Thursday 18 April 2019

Rare exotic birds missing in Dublin after aviary damaged during heavy snowfall

Rachel Farrell

Rachel Farrell

Rare exotic birds are on the loose around Dublin after the roof of Marlay Park aviary fell in following heavy snowfall during Storm Emma.

Cockatiels, budgies and colourful kakariki are just some of the birds that escaped from the aviary in the south Dublin park.

Aviary keeper Desmond King manages the aviary on a voluntary basis and described the incident as a “real pity”.

“I set up the aviary about three to four years ago voluntarily. I bought the birds voluntarily at the start. I had my own aviary at home and got in touch with the council for help with setting one up in Marlay Park.

“We had a fully stocked aviary with some very exotic birds in it.

"Yesterday morning I got a call from the park ranger, the roof of the aviary had collapsed with the weight of the heavy snow on top of it. It was my first time down to the park in a couple of days because of the snow.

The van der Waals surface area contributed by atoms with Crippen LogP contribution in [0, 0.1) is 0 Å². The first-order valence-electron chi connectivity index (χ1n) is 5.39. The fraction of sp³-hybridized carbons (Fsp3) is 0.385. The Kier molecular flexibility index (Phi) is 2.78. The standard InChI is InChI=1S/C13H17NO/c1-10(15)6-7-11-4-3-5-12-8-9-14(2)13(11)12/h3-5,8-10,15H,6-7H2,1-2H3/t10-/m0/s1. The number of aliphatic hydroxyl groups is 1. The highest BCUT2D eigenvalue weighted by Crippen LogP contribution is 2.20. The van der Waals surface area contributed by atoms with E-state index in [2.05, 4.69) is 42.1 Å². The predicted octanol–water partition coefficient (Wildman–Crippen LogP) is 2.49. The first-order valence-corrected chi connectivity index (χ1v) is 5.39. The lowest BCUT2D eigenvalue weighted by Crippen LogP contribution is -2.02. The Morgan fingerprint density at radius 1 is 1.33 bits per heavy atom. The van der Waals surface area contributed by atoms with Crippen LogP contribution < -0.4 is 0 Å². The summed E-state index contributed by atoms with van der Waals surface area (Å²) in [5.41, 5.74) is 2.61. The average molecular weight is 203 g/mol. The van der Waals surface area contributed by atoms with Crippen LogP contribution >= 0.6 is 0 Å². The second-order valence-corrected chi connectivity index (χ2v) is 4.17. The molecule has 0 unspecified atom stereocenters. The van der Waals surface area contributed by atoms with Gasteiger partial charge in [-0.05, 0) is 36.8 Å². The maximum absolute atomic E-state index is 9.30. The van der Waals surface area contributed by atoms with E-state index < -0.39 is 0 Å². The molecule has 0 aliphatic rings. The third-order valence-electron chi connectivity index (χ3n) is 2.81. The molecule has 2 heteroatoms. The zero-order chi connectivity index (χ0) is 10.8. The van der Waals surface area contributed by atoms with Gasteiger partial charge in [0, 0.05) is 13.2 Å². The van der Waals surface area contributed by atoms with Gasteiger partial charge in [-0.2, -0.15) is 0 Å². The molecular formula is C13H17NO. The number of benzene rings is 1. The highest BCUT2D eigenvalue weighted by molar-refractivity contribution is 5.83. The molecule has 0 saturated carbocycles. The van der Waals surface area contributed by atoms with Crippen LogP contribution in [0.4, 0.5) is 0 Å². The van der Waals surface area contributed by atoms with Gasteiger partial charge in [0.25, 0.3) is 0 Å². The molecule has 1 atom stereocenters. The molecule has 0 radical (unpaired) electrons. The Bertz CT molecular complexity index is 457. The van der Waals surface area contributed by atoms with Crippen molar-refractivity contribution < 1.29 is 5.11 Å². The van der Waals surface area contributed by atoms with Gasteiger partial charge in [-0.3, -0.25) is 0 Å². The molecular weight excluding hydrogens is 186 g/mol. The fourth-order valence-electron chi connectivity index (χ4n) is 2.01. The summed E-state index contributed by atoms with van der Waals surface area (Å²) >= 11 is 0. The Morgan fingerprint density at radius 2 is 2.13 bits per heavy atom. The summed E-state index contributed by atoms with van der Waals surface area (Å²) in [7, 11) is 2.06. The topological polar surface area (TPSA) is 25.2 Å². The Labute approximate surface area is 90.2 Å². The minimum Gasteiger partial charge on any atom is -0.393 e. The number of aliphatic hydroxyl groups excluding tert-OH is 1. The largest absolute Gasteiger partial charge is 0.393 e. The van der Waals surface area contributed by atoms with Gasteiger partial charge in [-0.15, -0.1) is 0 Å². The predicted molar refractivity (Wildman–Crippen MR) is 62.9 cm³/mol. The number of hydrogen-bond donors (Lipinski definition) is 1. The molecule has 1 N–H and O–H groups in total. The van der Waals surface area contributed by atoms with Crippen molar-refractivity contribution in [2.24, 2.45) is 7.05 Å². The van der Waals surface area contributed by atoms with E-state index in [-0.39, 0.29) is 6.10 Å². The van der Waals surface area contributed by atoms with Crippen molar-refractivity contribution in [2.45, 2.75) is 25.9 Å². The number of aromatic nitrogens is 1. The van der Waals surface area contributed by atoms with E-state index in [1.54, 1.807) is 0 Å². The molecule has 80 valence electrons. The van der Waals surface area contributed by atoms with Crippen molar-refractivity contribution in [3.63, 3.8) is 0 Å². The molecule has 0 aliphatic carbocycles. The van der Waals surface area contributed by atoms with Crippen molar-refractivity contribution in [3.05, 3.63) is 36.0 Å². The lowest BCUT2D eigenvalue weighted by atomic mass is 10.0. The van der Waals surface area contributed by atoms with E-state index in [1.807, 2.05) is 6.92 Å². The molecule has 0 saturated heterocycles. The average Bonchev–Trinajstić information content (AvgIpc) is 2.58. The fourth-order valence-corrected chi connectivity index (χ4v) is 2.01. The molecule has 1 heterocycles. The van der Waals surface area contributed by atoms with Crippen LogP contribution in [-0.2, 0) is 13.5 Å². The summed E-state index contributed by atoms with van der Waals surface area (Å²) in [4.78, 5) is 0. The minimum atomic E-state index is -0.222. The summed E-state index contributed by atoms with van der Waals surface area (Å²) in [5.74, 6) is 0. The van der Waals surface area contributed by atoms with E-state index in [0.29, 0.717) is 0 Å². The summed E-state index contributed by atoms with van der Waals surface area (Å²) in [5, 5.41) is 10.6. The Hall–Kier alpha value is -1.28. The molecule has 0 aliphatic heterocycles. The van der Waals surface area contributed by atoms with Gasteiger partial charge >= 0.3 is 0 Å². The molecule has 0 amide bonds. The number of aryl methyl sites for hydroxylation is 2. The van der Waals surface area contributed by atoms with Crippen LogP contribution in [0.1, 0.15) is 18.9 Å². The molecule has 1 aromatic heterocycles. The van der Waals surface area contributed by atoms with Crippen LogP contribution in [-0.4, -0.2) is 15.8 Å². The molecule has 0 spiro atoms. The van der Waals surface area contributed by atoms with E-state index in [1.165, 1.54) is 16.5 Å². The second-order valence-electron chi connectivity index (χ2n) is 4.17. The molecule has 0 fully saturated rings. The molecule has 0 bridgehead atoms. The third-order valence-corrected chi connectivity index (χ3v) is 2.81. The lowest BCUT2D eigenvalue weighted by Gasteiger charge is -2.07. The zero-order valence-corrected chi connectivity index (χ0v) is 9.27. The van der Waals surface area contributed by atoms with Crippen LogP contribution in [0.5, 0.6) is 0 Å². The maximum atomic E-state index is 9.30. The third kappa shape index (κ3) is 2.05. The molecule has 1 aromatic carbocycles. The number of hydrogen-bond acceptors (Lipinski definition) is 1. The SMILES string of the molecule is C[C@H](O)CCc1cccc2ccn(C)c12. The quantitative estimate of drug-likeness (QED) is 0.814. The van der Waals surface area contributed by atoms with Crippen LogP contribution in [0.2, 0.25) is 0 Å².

“We’ve lost a good few birds but I’m not sure how many exactly.”

Desmond’s wife took to Facebook to urge the public to keep an eye out for the birds, and the DSPCA shared the plea on their social media account.

“It was my wife that suggested putting it on Facebook in the hope that people might see them and catch them,” he explained.

“They’re all quite unusual looking- they’re mostly big beaked birds unlike our native birds. You would know the difference from a regular Irish bird.

“I haven’t lost any small birds besides the budgies. The rest of them are larger and distinctive, like the kakariki which is a yellow bird with a red head.

“It would be nice to get them back, they’re not used to the outdoors. Their wings will get wet and damp.”

The aviary keeper shared concerns that some of the birds would attack other birds, as they’re not used to being out in the open. He also stressed that some might not survive the cold weather the country is currently experiencing.

“I’m concerned that the magpie, the crow and seagull might try to kill. They’ve tried to kill our own birds before. The magpie in particular can be notorious.

“They’re not native Irish birds and they could survive the climate, but it will be difficult in these cold conditions at the moment,” Desmond said.

Should anyone find a rare bird outside their window, Desmond recommends enticing them with bird seed and keeping them in a small cardboard box before bringing them into the park.

People should contact the DSPCA or Marlay Park if they think they recognise any of the birds.

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